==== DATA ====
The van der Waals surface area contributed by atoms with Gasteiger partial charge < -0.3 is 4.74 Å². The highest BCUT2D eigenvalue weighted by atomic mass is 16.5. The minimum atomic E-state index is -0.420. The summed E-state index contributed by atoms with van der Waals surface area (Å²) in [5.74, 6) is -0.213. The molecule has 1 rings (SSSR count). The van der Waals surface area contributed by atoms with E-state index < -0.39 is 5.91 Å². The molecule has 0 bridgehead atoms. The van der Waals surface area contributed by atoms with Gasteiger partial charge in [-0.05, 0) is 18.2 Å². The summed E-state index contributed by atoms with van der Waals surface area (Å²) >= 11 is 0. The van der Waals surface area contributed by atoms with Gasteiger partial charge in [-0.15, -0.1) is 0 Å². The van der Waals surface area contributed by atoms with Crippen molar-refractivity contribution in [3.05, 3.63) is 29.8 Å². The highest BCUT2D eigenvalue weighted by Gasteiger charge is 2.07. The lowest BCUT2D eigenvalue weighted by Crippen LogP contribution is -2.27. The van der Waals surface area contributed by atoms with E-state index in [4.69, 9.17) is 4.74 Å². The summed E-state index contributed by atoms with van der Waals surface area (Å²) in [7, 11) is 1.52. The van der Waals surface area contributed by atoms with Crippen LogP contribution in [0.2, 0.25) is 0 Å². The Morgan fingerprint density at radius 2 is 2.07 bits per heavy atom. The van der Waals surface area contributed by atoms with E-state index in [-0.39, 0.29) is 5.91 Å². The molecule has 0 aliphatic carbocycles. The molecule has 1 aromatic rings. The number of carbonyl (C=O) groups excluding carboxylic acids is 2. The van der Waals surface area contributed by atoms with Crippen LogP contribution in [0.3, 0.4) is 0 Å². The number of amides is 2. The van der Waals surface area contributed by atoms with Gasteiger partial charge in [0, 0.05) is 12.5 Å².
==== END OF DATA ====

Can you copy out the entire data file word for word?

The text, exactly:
The van der Waals surface area contributed by atoms with Gasteiger partial charge < -0.3 is 4.74 Å². The highest BCUT2D eigenvalue weighted by atomic mass is 16.5. The minimum atomic E-state index is -0.420. The summed E-state index contributed by atoms with van der Waals surface area (Å²) in [5.74, 6) is -0.213. The molecule has 1 rings (SSSR count). The van der Waals surface area contributed by atoms with E-state index < -0.39 is 5.91 Å². The molecule has 0 bridgehead atoms. The van der Waals surface area contributed by atoms with Gasteiger partial charge in [-0.05, 0) is 18.2 Å². The summed E-state index contributed by atoms with van der Waals surface area (Å²) >= 11 is 0. The van der Waals surface area contributed by atoms with Gasteiger partial charge in [-0.15, -0.1) is 0 Å². The van der Waals surface area contributed by atoms with Crippen molar-refractivity contribution in [3.05, 3.63) is 29.8 Å². The highest BCUT2D eigenvalue weighted by Gasteiger charge is 2.07. The lowest BCUT2D eigenvalue weighted by Crippen LogP contribution is -2.27. The van der Waals surface area contributed by atoms with E-state index in [4.69, 9.17) is 4.74 Å². The summed E-state index contributed by atoms with van der Waals surface area (Å²) in [7, 11) is 1.52. The van der Waals surface area contributed by atoms with Crippen LogP contribution in [0.2, 0.25) is 0 Å². The Morgan fingerprint density at radius 2 is 2.07 bits per heavy atom. The van der Waals surface area contributed by atoms with E-state index in [-0.39, 0.29) is 5.91 Å². The molecule has 0 aliphatic carbocycles. The molecule has 1 aromatic rings. The number of carbonyl (C=O) groups excluding carboxylic acids is 2. The van der Waals surface area contributed by atoms with Crippen LogP contribution in [0.3, 0.4) is 0 Å². The number of amides is 2. The van der Waals surface area contributed by atoms with Gasteiger partial charge in [0, 0.05) is 12.5 Å².